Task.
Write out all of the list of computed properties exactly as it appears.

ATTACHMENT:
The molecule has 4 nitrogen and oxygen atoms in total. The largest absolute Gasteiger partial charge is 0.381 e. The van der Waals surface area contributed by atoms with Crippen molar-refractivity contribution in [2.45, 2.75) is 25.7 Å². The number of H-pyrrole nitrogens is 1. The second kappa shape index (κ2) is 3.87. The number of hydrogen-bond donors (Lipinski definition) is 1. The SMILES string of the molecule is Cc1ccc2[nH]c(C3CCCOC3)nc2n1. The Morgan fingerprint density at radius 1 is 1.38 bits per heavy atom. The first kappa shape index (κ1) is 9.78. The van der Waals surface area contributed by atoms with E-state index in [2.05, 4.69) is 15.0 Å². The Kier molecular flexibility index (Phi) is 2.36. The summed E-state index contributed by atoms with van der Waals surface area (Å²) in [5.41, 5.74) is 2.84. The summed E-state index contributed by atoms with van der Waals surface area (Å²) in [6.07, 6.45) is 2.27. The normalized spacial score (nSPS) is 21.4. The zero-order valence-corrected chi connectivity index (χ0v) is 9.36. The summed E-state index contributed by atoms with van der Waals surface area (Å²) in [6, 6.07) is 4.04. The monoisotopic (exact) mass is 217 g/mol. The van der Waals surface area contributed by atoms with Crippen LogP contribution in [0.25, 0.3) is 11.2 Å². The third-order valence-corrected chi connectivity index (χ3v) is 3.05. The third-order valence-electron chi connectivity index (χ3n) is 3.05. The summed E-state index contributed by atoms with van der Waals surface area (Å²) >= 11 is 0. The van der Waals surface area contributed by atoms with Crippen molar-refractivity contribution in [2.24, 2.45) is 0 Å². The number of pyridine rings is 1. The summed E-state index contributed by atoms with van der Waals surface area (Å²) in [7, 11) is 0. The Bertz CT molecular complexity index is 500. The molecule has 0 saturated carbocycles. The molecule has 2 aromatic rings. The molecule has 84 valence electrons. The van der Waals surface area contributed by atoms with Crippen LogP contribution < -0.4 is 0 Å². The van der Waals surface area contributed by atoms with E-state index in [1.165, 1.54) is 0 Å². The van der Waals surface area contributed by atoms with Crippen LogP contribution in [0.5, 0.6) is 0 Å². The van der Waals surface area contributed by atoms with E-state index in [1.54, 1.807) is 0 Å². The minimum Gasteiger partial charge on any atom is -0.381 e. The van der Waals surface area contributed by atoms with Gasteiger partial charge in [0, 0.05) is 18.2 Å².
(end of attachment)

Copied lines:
The molecule has 4 nitrogen and oxygen atoms in total. The largest absolute Gasteiger partial charge is 0.381 e. The van der Waals surface area contributed by atoms with Crippen molar-refractivity contribution in [2.45, 2.75) is 25.7 Å². The number of H-pyrrole nitrogens is 1. The second kappa shape index (κ2) is 3.87. The number of hydrogen-bond donors (Lipinski definition) is 1. The SMILES string of the molecule is Cc1ccc2[nH]c(C3CCCOC3)nc2n1. The Morgan fingerprint density at radius 1 is 1.38 bits per heavy atom. The first kappa shape index (κ1) is 9.78. The van der Waals surface area contributed by atoms with E-state index in [2.05, 4.69) is 15.0 Å². The Kier molecular flexibility index (Phi) is 2.36. The summed E-state index contributed by atoms with van der Waals surface area (Å²) in [5.41, 5.74) is 2.84. The summed E-state index contributed by atoms with van der Waals surface area (Å²) in [6.07, 6.45) is 2.27. The normalized spacial score (nSPS) is 21.4. The zero-order valence-corrected chi connectivity index (χ0v) is 9.36. The summed E-state index contributed by atoms with van der Waals surface area (Å²) in [6, 6.07) is 4.04. The monoisotopic (exact) mass is 217 g/mol. The van der Waals surface area contributed by atoms with Crippen LogP contribution in [0.25, 0.3) is 11.2 Å². The third-order valence-corrected chi connectivity index (χ3v) is 3.05. The third-order valence-electron chi connectivity index (χ3n) is 3.05. The summed E-state index contributed by atoms with van der Waals surface area (Å²) >= 11 is 0. The van der Waals surface area contributed by atoms with Crippen molar-refractivity contribution in [2.24, 2.45) is 0 Å². The number of pyridine rings is 1. The summed E-state index contributed by atoms with van der Waals surface area (Å²) in [7, 11) is 0. The Bertz CT molecular complexity index is 500. The molecule has 0 saturated carbocycles. The molecule has 2 aromatic rings. The molecule has 84 valence electrons. The van der Waals surface area contributed by atoms with Crippen LogP contribution < -0.4 is 0 Å². The van der Waals surface area contributed by atoms with E-state index in [1.165, 1.54) is 0 Å². The van der Waals surface area contributed by atoms with Crippen LogP contribution in [0.5, 0.6) is 0 Å². The van der Waals surface area contributed by atoms with E-state index in [1.54, 1.807) is 0 Å². The minimum Gasteiger partial charge on any atom is -0.381 e. The van der Waals surface area contributed by atoms with Gasteiger partial charge in [0, 0.05) is 18.2 Å².